Apple has been granted a patent (number 10,496,163) for “eye and head tracking,” which involves the rumored “Apple Glasses,” a head-mounted display (HMD) for augmented reality/virtual reality uses.
Depending on which rumor, you believe the device will arrive in 2020. Or 2021. Or 2020. It’s likely to be tethered to an iPhone. Other reports have claimed that the Apple Glasses could have a custom-build Apple chip and a dedicated operating system dubbed “rOS” for “reality operating system.”
In the patent data, Apple says three dimensional (3D) head tracking using a video sequence, or pose estimation using multiple images is an essential prerequisite for robust facial analysis and face recognition. Eye tracking often forms the basis of these operations and may be thought of as the process of electronically locating the point of a person’s gaze, or following and recording the movement of the person’s point of gaze.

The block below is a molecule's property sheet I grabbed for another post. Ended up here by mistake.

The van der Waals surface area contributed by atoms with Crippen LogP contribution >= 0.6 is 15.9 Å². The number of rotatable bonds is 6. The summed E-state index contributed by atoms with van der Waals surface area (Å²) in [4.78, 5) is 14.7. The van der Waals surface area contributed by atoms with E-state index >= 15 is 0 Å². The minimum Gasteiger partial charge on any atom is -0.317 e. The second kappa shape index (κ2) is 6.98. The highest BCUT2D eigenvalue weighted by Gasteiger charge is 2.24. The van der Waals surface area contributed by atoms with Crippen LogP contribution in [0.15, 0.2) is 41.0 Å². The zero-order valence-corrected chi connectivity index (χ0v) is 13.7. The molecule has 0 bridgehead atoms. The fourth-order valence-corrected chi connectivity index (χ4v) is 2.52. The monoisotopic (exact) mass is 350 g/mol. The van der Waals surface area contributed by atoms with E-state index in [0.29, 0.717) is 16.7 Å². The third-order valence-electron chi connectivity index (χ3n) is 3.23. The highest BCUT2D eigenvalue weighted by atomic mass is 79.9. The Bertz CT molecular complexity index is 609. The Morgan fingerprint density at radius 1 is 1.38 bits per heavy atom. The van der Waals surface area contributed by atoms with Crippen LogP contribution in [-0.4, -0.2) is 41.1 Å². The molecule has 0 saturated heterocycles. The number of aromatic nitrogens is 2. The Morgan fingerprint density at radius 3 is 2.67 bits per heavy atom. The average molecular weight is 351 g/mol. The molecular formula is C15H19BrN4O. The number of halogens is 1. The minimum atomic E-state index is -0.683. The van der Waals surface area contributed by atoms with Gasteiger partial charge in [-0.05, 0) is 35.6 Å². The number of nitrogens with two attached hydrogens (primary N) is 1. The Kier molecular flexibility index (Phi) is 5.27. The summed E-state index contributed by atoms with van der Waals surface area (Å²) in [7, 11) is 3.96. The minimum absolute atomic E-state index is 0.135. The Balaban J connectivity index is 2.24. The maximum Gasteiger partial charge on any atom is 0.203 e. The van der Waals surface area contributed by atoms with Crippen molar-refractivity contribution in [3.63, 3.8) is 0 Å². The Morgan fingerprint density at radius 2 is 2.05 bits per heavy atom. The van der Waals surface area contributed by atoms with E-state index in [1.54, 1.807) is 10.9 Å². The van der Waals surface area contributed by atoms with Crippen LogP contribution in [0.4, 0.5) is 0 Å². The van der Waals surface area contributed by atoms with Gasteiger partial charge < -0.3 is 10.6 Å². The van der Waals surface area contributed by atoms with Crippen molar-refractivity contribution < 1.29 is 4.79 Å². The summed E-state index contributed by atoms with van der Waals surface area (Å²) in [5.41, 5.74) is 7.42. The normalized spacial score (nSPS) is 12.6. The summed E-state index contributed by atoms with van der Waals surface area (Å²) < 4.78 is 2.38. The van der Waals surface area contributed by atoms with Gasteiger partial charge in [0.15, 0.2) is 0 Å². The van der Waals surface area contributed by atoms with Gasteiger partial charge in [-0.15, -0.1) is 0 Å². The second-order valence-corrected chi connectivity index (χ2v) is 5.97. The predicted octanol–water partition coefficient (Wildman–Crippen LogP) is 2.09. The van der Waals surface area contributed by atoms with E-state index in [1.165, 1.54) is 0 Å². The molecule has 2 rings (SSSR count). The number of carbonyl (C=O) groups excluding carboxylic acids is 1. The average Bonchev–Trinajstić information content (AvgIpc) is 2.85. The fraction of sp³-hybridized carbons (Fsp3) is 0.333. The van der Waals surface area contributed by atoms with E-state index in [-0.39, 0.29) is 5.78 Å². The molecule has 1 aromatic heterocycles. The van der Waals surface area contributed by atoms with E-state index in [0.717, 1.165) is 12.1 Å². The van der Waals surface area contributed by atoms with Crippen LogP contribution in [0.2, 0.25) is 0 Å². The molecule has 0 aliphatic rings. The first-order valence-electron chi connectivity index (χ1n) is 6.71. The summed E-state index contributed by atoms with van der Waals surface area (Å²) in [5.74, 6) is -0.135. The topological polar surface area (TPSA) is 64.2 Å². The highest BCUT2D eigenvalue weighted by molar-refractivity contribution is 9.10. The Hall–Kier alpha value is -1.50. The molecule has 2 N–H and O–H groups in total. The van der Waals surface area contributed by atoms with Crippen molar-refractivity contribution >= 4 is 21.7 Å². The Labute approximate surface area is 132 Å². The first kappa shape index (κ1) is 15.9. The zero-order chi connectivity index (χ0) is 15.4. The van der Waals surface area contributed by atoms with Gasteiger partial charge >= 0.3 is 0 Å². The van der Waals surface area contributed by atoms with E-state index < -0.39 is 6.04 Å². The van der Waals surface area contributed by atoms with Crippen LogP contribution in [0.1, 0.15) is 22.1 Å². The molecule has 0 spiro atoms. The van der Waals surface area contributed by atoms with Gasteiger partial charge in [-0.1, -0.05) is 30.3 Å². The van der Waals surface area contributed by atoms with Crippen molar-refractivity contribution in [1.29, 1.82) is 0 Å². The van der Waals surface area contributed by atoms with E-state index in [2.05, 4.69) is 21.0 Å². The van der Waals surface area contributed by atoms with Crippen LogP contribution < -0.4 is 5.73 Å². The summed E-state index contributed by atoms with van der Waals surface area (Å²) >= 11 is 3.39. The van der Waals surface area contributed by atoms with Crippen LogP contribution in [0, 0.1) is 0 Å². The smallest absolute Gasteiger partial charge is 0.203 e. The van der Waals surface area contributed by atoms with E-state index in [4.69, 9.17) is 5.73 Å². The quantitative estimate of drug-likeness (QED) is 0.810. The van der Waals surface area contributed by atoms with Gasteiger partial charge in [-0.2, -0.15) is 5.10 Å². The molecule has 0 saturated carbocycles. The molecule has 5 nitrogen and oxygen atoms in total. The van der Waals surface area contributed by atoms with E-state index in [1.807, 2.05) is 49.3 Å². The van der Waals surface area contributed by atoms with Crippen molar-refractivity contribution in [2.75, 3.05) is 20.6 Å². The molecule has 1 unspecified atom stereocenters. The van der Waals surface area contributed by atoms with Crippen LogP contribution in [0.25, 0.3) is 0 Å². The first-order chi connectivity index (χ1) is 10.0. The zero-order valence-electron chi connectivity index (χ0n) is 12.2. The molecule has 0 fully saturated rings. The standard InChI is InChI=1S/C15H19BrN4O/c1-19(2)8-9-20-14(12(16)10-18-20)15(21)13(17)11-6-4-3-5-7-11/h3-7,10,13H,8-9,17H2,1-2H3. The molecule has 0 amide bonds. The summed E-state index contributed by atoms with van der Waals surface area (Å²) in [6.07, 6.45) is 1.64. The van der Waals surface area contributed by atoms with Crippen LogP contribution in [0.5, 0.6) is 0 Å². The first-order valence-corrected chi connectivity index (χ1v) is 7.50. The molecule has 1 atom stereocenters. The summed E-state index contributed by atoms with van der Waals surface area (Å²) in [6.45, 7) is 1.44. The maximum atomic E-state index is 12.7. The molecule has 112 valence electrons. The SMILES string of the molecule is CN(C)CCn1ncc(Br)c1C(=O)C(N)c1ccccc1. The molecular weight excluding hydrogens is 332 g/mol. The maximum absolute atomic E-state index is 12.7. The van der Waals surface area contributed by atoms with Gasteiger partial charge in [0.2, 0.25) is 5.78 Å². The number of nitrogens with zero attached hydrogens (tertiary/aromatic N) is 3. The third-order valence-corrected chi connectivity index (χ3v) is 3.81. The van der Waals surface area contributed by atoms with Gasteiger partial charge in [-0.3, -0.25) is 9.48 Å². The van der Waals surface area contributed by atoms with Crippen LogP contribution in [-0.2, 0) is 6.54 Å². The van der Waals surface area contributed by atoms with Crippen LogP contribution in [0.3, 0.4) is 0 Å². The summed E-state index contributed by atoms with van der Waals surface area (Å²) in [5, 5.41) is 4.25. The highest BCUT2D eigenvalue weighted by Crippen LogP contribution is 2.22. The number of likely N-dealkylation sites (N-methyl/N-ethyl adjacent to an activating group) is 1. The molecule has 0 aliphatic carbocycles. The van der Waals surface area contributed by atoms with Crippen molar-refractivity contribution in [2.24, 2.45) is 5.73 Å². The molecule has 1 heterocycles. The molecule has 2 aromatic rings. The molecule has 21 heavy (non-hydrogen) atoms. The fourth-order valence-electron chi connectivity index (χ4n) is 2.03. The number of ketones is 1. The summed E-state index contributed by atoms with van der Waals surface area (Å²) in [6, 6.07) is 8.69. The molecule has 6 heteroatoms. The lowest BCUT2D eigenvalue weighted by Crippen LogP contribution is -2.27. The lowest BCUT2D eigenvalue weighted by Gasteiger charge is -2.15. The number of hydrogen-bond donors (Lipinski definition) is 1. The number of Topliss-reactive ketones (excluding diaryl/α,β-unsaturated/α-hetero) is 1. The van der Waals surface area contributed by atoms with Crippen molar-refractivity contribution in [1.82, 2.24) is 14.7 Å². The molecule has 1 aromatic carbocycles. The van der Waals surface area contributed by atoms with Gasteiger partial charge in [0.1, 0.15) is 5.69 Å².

In practice, eye tracking is provided by locating and tracking corneal reflections from an applied light source. However, because infrared or near-infrared light is not perceivable by the human eye, it is often used as the light source; infrared or near-infrared light passes through the pupil but is reflected by the iris, generating a differentiation between the pupil and the iris. Apple thinks it can go better than current implementations.
Here’s the summary of the invention: “Systems, methods, and computer readable media to detect and track a user’s eye gaze and head movement are described. In general, techniques are disclosed for identifying a user’s pupil location and using this information, in conjunction with a three dimensional (3D) model of the user’s head, perform gaze tracking operations.
“More particularly, techniques disclosed herein utilize pupil gradient information to refine an initial pupil location estimate. Once identified, the pupil’s location may be combined with 3D head pose information to generate an accurate and robust gaze detection mechanism.”
Apple files for, and is granted, lots of patents. Many of them never see the light of day as finished products.